Photo. An art class for refugee children of the Curvy Street Center in the Berlin district of Kreuzberg, May 1953
&copy Landesarchiv Berlin

Thematic Area 2: Ways to the West

The thematic area “Ways to the West” describes the conditions, routes and forms of flight and emigration during several phases of East German history and the history of the inner-German border from 1949 to 1989.

In the GDR there was no freedom of movement; no one was allowed to leave East Germany without permission. Notwithstanding the prohibition on foreign travel, attempts to leave the country persisted, leading the communist party (SED) regime to respond with surveillance, acts of repression and violence. Migration from East to West can be divided into three chronological phases. Each of these three phases is symbolized by a piece of luggage in the centre of the room. A suitcase bears witness to flight prior to the building of the Berlin Wall in 1961. A purse represents escape after 1961. A cardboard box for a migrant’s household and personal effects refers to the official path to departure by means of an exit permit.

Individual escape stories illustrate the significance and consequences of East German legislation. These stories also attest to how the tightening of border controls affected those who fled. After the cordoning off of the inner-German border in 1952, attempts to escape between 1952 and 1961 focused on Berlin. Until the construction of the Berlin Wall in 1961, it remained possible to travel to the western sectors of the-then divided city. After 1961, refugees arrived in the West almost exclusively as Sperrbrecher (East German refugees crossing the border without formal permission) or with the assistance of professional escape helpers from the West. The GDR’s signing of the Conference on Security and Co-Operation’s (CSCE) Helsinki Final Act in 1975 in the Finnish capital ultimately encouraged large numbers of East Germans to leave their country. Calling into question the legitimacy of the East German state, this mass exodus significantly contributed to the demise of the GDR.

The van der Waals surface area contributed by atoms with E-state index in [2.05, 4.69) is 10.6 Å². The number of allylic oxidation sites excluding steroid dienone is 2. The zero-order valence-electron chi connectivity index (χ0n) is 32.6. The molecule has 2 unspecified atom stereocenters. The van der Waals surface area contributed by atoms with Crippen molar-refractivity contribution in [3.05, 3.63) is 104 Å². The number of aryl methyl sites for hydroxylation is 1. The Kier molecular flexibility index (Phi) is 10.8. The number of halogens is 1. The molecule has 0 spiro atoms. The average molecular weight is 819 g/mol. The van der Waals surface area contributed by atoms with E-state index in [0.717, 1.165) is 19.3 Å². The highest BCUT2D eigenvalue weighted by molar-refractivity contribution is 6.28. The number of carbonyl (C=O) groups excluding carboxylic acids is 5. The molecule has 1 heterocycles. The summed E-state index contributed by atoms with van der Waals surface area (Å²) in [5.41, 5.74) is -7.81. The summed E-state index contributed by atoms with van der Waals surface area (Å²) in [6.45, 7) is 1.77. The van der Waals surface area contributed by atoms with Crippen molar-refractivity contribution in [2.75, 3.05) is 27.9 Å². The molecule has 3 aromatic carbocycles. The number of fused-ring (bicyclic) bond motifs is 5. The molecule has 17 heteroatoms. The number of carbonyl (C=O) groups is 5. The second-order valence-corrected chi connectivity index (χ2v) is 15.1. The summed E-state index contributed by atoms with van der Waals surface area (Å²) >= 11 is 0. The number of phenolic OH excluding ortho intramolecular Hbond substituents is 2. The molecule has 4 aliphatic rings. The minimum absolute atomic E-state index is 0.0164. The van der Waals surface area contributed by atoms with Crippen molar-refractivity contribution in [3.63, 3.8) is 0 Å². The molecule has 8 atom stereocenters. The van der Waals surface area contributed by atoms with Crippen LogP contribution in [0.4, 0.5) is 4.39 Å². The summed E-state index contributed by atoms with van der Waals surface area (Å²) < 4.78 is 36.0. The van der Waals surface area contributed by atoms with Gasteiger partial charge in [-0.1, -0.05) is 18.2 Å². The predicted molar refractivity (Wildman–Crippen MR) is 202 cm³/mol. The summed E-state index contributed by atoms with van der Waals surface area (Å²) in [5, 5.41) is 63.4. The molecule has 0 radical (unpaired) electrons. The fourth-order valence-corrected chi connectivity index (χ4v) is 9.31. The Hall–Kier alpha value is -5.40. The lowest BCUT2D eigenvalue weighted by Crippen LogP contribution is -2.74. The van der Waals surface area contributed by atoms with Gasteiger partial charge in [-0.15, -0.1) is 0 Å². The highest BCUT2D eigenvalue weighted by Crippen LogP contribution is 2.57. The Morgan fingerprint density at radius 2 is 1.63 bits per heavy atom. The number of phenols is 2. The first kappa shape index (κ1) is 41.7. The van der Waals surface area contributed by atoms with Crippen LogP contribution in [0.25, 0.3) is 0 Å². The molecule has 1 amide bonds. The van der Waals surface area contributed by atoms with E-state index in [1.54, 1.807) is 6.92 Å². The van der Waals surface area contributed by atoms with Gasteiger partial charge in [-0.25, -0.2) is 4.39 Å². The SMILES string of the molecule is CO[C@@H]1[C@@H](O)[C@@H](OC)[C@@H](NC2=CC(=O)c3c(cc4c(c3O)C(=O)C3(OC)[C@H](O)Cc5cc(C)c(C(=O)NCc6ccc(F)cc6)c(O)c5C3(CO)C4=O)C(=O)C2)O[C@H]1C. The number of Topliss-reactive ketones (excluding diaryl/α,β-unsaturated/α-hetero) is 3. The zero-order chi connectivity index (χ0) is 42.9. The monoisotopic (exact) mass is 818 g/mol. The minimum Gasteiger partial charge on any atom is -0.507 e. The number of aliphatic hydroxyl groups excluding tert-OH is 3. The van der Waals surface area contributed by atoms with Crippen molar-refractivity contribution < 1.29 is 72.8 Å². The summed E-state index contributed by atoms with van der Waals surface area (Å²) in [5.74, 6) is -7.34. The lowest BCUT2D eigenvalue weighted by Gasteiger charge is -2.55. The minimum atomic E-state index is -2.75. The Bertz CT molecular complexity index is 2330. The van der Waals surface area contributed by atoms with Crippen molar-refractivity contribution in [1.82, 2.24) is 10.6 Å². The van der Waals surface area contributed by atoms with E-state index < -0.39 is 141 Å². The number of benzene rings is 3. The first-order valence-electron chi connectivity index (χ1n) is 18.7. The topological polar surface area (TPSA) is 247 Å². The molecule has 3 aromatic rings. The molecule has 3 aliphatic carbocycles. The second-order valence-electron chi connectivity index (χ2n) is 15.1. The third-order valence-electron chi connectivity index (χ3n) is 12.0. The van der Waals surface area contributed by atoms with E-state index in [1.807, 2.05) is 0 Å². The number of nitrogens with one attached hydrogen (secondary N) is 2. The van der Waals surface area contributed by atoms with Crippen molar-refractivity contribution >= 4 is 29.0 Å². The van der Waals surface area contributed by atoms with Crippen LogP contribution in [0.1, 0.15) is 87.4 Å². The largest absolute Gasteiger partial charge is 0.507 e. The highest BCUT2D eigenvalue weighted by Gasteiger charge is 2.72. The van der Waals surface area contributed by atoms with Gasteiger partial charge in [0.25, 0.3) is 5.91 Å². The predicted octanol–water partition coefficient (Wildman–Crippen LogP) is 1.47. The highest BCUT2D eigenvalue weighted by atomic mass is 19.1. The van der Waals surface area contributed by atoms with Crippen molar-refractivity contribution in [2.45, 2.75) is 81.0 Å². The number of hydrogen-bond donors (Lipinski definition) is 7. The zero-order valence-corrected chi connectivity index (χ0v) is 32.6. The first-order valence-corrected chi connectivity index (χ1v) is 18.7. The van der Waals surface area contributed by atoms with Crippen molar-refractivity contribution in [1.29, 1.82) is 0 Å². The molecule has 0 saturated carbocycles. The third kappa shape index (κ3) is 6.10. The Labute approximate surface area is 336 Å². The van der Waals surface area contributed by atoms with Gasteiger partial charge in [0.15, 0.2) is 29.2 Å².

Objects and documents from the private collections of refugees supply evidence of the ways these individuals surmounted the border between East and West. In interviews they report clearly on the preparations they made to escape or leave by legal means, the process of emigration itself and the feelings they experienced during their escape or departure.

The exhibit area also describes the large number of failed escapes, as well as special forms of migration, such as expatriation and the system known as Freikauf, in which the West German government purchased exit visas for political prisoners.